The Competition (Amendment) Act, 20231 was given assent to by the President in April of 2023. The new Amendment Act is a means to rise up to the challenges of the changing market needs and to set new deal value thresholds, settlements, and commitments provisions, and to further discourage anti-competitive practices like that of hub-and-spoke cartels. Many of the mechanisms introduced in the amendment shall be dependent on the regulations that are to be issued by the Competition Commission of India.

The Competition (Amendment) Act, 2023 has provided for a new standard of using the worldwide turnover to penalise a person(s) or enterprise(s) for violation of the Competition Act, 20022, as opposed to the existing norm of using relevant turnover as the base for calculation of penalty, which was imposed under Section 27(b) of the Competition Act, 20023 before the amendment. The practice of using “relevant turnover” as the baseline for the calculation of penalty to be imposed under Section 27 of the Competition Act, 2002 withstood scrutiny of the Supreme Court and served the objects of the Competition Act within the boundary set by the “doctrine of proportionality”. Thus, a comparative analysis must be undertaken between both these standards to adjudge their efficacy in serving the legislative intent within the ambit of the rule of law and as per the precedent set by the Supreme Court in the landmark case of Excel Crop Care Ltd. v. CCI.4

The existing jurisprudence so far

The Competition Act was amended in 2007 to change the mandatory nature of the penalty provision into a discretionary power of the Commission. The word “shall” was substituted with “may” to bring the proviso in tune with the rest of Section 27, which uses the expression “it may pass all or any of the following order” and the main part of clause (b), which conferred discretion upon the Commission to impose penalty as it may deem fit, subject to the rider that it shall not be more than 10% of the average of the turnover for the last three preceding financial years. Clauses (c) and (d) of Section 27 also use the word “may”, which signifies that the Commission has the discretion to pass a particular order, which it may deem proper as per the facts and circumstances of the case.

The Commission in Western Coalfields Ltd. v. SSV Coal Carriers (P) Ltd.5 noted that the twin objectives behind imposition of penalty under the Competition Act are: (a) to reflect the seriousness of the infringement; and (b) to ensure that the threat of penalties will deter the infringing undertakings. Therefore, it was justifiable and in line with the principles of natural justice that the quantum of penalty imposed correspond with the gravity of the offence and the same must be determined after having due regard to the mitigating and aggravating circumstances of the case. The National Company Law Appellate Tribunal (NCLAT) has held in Pushpa M. v. CCI6 that appropriate reasons for imposition of penalty should be given by the adjudicating authority while giving a decision as per the judgment of the Supreme Court in S.N. Mukherjee v. Union of India7, and therefore the Commission should as well give appropriate reasons before the imposition of penalty under Section 27(b) of the Act.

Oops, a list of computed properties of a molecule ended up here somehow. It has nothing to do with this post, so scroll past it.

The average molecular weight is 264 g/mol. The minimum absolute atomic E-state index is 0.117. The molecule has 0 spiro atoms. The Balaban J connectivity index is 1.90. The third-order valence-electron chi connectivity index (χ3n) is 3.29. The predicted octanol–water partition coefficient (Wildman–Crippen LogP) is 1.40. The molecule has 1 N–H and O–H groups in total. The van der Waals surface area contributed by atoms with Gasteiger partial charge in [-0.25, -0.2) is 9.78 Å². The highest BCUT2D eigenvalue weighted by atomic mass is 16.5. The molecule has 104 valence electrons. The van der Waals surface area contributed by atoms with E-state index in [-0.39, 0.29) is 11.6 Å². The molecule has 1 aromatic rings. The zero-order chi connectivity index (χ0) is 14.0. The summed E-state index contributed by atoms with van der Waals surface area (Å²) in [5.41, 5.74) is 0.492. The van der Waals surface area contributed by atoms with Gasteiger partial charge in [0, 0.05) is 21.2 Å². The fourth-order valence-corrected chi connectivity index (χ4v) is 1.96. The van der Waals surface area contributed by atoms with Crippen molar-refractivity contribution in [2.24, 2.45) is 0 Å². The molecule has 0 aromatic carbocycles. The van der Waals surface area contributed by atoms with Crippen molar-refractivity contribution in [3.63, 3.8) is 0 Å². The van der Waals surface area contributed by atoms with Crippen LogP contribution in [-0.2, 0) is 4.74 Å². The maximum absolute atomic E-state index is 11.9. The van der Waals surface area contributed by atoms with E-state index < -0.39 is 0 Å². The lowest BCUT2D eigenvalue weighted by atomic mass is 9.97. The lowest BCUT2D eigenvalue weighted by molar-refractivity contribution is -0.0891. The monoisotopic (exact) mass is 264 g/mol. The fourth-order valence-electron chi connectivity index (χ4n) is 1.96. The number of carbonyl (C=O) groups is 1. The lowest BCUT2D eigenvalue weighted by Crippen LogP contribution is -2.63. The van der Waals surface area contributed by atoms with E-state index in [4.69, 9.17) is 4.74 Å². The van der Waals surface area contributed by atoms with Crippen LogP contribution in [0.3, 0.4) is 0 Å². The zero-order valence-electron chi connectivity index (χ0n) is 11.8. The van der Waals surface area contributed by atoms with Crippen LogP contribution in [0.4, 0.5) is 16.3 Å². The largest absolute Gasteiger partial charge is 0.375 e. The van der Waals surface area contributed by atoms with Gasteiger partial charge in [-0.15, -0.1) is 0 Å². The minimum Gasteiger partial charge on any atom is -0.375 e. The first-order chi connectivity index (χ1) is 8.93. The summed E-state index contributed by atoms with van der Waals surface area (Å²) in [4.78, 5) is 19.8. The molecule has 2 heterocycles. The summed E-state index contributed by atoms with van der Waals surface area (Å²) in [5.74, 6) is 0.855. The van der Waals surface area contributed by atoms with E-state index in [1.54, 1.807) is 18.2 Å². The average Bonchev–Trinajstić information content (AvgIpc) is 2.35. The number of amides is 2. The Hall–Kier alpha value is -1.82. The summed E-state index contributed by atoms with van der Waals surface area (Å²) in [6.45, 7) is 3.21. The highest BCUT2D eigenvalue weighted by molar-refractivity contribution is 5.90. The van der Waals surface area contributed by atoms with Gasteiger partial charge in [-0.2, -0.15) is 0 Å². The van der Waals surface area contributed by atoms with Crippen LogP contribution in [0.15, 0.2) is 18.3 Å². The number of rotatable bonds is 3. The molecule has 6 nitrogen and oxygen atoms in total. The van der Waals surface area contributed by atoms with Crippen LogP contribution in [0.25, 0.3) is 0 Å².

The Supreme Court of India in Excel Crop Care case8, while providing the interpretation of Section 27(b) of the Act, observed that the “relevant turnover” is an appropriate yardstick for imposing penalty as per “the doctrine of proportionality” and also as per “the doctrine of purposive interpretation”, and the Court further observed that it was for this reason that the Competition Appeal Court of South Africa in Southern Pipeline Contractors v. Competition Commission9 became relevant in the Indian context as well inasmuch as the Supreme Court has also repeatedly relied on the same principle of interpretation, as there needs to be an established legislative link between the damage caused and the unlawfully gained profits thereof. Therefore, keeping this principle in mind, it is the “relevant turnover” which comes out to be the legally sound yardstick for the imposition of penalty as it passes the test of the doctrine of “purposive interpretation” as well as that of “the doctrine of proportionality”. Thereon the Competition Commission and NCLAT have relied on the Supreme Court’s judgment in Excel Crop Care case10 to levy a penalty for infringement of the competition law.

Worldwide turnover as a base to penalise in the Indian competition landscape

The penalty provision as amended by the Competition (Amendment) Act, 2023 is now going to penalise a person or an entity based on the derived global turnover which can bring about anomalous results. The penalty so levied can be very irregular with industries of different sizes alleged to have committed the same crime being penalised differently and some more harshly than others depending on their size and not as per the affected product(s) turnover. This can lead to contravention of the fundamental right to equality before law as guaranteed by Article 14 of the Indian Constitution11.

Section 27(b) as amended by the Competition (Amendment) Act, 2023 stands in contravention of the “doctrine of proportionality” which is guaranteed under Article 14 of the Constitution as was opined in Excel Crop Care case12, unless regulations are introduced by the Competition Commission which brings about provisions or regulations that address the issue of arbitrariness and proportionality with respect to the discretion given to Competition Commission of India under Section 27(b) to impose a penalty. The current reading of the amended provision is wide, and without a definitive scope to define equalising factor(s) that the Commission must follow to ensure that the penalty being levied for a similar contravention on different enterprise(s) or person(s) is similar and not manifestly arbitrary. This deficiency in the Act can be cured by introducing relevant guidelines under the power granted to it by Section 64 of the Competition Act, 200213.